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The 100 Year Old Tree

This past week Katie and I said goodbye to one of the most beautiful pieces of God's creation this side of the Mississippi.


We had a 100+ year old tree in our backyard. It was located right smack in the middle of the yard, with some stones circling it to really showcase its prominence. It provided shade in the summer, a place to hang a 30' baby swing, and was a great anchor point for a handful of brave zipline adventurers at 40'.


When we bought the house we fell in love with the backyard. It was a deep lot size with a huge tree to provide fun for many generations. We bought the house and a few months after moving in, an arborist came and told us that the tree was unhealthy and needed to be cut down. There was a section of dead wood at the base where a large branch must have fallen off a decade or so prior. It had left a nasty scab on the side of the tree where rot and bugs were now taking over. Any other part of the tree and we could have easily cut it off, but this was at the base of the tree.

We were able to stretch the tree's life an extra 5 years after that initial diagnosis before we realized that the tree really did need to come down. It was growing some weird fungi that put off garbage-like smells during the summer, making it less than pleasant to sit by the tree. We knew our happy days by the tree were numbered.

Last week some highly skilled tree climbers (one with a wooden leg) came and took down the tree. It was both sad and joyous all at once. In one case, we knew that by the tree dying, our yard would be given new life--more sunlight would allow for more gardening, and by removing the tree from the middle of the yard, we would be able to play baseball or volleyball or anything else that required the whole yard.

But it felt unfair for us to be the ones to make the final call to tell the tree that it's life was over. Here was a tree that was potentially 150 years old (based on our calculations of counting the rings on the stump)--older than either of us would ever be--and we were the ones who get to determine its final days.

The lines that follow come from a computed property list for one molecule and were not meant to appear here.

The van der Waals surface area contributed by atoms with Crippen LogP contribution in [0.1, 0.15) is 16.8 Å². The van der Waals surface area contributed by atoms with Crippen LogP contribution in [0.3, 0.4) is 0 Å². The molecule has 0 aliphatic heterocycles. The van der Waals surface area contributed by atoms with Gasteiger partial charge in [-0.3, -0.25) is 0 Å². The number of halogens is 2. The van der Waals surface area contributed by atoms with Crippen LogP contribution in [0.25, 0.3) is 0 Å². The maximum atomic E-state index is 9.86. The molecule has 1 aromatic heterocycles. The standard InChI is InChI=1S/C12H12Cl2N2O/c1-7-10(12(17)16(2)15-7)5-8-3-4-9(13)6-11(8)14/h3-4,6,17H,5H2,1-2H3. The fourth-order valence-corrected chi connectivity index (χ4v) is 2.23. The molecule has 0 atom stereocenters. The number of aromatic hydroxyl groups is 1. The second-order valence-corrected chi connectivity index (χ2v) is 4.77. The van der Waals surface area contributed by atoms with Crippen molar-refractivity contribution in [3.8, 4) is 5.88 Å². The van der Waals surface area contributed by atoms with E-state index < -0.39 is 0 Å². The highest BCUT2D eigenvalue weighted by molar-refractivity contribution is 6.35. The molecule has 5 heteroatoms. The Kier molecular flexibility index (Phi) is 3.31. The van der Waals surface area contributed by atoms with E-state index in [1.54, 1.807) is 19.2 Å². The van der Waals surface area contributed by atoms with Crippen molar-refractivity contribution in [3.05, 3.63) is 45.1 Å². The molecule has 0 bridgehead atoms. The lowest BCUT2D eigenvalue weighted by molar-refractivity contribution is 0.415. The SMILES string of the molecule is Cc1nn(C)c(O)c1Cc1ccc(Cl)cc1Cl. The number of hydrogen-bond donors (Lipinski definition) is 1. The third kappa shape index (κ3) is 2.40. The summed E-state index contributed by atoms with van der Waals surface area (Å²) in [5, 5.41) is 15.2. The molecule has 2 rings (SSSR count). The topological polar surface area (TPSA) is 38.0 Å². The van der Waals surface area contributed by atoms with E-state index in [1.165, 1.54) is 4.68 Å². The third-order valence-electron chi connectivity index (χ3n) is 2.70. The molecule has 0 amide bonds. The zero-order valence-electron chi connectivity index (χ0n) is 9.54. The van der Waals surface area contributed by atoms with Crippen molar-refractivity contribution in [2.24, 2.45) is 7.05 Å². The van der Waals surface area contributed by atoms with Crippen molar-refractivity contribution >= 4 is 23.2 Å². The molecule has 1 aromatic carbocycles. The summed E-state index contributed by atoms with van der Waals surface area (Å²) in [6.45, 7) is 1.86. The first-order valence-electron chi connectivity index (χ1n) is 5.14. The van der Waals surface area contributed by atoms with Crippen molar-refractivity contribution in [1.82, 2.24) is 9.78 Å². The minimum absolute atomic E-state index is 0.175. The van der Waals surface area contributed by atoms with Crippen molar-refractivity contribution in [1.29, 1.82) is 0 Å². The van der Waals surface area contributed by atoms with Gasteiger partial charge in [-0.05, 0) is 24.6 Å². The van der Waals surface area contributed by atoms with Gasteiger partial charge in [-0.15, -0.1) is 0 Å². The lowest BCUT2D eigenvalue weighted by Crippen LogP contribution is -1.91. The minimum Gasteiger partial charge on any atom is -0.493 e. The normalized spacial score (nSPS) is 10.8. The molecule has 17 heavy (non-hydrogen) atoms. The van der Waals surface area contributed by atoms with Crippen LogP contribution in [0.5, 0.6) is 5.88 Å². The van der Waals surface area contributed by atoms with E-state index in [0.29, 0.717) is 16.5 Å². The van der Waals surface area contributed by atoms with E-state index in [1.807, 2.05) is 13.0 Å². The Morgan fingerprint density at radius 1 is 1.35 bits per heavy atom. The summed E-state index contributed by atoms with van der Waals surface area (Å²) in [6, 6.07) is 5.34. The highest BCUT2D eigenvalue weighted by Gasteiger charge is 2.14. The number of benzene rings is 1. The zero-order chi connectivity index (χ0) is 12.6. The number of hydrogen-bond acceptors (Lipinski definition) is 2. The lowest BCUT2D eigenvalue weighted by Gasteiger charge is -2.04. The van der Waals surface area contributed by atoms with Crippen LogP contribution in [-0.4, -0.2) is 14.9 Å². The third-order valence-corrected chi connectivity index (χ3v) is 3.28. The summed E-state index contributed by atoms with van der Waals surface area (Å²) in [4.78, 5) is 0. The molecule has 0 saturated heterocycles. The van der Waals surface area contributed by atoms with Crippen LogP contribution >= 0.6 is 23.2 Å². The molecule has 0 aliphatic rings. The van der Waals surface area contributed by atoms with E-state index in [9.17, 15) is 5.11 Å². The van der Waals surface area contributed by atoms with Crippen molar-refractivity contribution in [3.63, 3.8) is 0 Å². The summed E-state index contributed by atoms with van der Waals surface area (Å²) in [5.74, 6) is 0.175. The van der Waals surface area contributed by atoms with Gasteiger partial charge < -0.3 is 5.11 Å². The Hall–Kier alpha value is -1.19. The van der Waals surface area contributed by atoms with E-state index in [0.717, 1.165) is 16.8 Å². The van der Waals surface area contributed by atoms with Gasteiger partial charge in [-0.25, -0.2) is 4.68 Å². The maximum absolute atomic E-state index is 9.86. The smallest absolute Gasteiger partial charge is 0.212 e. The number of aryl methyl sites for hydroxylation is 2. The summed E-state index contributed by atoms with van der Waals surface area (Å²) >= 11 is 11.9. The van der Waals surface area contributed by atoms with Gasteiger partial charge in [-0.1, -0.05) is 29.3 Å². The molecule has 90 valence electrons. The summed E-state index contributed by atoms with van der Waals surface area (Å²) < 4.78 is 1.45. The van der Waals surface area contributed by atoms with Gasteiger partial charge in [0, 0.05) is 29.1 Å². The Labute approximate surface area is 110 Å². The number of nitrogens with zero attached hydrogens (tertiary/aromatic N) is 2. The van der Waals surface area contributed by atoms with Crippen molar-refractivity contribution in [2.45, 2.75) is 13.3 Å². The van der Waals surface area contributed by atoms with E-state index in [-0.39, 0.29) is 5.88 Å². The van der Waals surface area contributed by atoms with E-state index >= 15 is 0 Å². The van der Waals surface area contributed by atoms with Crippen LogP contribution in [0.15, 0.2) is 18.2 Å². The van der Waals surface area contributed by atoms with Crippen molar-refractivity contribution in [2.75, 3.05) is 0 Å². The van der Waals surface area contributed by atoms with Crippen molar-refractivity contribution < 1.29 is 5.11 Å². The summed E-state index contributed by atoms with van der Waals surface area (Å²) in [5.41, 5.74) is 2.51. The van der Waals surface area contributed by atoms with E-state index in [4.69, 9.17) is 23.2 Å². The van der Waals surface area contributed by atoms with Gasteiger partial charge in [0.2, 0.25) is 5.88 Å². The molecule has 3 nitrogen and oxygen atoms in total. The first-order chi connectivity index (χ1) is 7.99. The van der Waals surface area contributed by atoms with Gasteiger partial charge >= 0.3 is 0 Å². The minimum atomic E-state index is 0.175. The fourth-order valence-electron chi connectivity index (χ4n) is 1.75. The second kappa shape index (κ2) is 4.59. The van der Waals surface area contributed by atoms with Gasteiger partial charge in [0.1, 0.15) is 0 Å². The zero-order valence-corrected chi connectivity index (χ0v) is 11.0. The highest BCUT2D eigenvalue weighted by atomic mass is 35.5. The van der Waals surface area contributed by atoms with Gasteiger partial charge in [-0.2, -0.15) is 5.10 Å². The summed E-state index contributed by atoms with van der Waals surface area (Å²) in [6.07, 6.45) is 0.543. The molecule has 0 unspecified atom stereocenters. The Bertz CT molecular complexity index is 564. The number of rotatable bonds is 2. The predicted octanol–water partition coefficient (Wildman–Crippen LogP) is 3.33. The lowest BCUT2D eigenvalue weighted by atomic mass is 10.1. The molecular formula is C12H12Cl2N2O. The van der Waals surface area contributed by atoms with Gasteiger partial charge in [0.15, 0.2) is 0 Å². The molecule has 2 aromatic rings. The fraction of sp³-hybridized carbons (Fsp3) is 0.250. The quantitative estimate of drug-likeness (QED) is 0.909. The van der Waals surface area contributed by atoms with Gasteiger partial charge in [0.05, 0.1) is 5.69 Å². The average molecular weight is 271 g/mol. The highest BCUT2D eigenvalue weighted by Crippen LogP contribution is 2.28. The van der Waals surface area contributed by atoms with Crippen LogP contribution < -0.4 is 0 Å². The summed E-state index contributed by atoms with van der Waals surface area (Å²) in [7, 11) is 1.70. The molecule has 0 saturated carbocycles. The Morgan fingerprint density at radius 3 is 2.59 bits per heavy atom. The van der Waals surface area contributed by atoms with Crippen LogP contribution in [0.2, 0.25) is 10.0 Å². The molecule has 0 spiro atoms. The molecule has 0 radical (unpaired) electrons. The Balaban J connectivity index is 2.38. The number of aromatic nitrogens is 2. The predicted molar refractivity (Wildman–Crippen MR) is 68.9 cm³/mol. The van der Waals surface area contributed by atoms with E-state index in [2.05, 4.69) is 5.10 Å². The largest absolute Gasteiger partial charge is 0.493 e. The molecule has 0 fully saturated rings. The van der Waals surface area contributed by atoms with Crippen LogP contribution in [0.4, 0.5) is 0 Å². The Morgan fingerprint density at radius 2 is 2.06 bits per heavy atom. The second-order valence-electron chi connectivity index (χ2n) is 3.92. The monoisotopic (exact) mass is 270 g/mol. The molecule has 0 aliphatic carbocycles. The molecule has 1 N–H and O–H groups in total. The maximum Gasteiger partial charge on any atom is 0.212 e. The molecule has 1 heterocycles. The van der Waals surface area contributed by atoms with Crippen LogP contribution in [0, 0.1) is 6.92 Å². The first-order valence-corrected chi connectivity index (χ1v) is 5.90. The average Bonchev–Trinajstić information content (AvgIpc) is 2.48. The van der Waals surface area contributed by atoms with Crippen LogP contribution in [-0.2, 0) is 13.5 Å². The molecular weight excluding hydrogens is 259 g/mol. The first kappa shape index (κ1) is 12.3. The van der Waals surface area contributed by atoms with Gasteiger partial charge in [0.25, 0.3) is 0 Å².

We knew that it's final days were at hand. All it would have taken was the right storm blowing in just the right direction and it would have fallen over, causing plenty of damage on its way down.

I understand that part of nature is death, but all death is too soon. I understand that part of life means eventual death, but death is sad for those of us left to deal with the traumatic change. I understand that death was the better alternative than suffering life, but I felt wrong for making that decision.

Death must transpire in order for new life to appear.

"For we who live are constantly being delivered over to death for Jesus’ sake, so that the life of Jesus also may be manifested in our mortal flesh." -2 Cor. 4:11


"For the death that He died, He died to sin once for all; but the life that He lives, He lives to God." -Romans 6:10
So with all that said, if you need some firewood, we've got it by the truckload! Come and help yourself! 

Comments

  1. Beautifully written, my love. It was SUCH a great tree! (I'm going to go read "The Giving Tree" now and probably cry all over it.)

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